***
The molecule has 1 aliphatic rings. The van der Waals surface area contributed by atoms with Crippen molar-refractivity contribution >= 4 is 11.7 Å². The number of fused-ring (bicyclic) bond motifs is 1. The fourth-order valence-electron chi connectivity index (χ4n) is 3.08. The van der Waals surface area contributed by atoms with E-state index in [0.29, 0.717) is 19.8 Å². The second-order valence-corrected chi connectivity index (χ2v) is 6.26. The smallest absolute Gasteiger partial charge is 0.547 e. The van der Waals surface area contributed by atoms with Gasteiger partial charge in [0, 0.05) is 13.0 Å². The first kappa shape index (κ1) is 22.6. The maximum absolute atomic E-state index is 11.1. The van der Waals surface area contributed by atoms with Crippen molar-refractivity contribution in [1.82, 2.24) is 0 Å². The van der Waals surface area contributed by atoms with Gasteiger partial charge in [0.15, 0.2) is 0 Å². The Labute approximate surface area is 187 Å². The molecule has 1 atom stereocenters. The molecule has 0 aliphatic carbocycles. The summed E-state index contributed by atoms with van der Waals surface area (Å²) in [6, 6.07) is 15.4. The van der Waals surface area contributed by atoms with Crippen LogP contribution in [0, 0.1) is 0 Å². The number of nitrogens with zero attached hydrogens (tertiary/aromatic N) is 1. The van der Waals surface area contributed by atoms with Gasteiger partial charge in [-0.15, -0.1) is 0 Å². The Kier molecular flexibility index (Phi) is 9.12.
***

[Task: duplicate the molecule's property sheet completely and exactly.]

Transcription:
The molecule has 1 aliphatic rings. The van der Waals surface area contributed by atoms with Crippen molar-refractivity contribution >= 4 is 11.7 Å². The number of fused-ring (bicyclic) bond motifs is 1. The fourth-order valence-electron chi connectivity index (χ4n) is 3.08. The van der Waals surface area contributed by atoms with E-state index in [0.29, 0.717) is 19.8 Å². The second-order valence-corrected chi connectivity index (χ2v) is 6.26. The smallest absolute Gasteiger partial charge is 0.547 e. The van der Waals surface area contributed by atoms with Gasteiger partial charge in [0, 0.05) is 13.0 Å². The first kappa shape index (κ1) is 22.6. The maximum absolute atomic E-state index is 11.1. The van der Waals surface area contributed by atoms with Crippen molar-refractivity contribution in [1.82, 2.24) is 0 Å². The van der Waals surface area contributed by atoms with Gasteiger partial charge in [0.15, 0.2) is 0 Å². The Labute approximate surface area is 187 Å². The molecule has 1 atom stereocenters. The molecule has 0 aliphatic carbocycles. The summed E-state index contributed by atoms with van der Waals surface area (Å²) in [6, 6.07) is 15.4. The van der Waals surface area contributed by atoms with Crippen LogP contribution in [0, 0.1) is 0 Å². The number of nitrogens with zero attached hydrogens (tertiary/aromatic N) is 1. The van der Waals surface area contributed by atoms with Gasteiger partial charge in [-0.15, -0.1) is 0 Å². The Kier molecular flexibility index (Phi) is 9.12.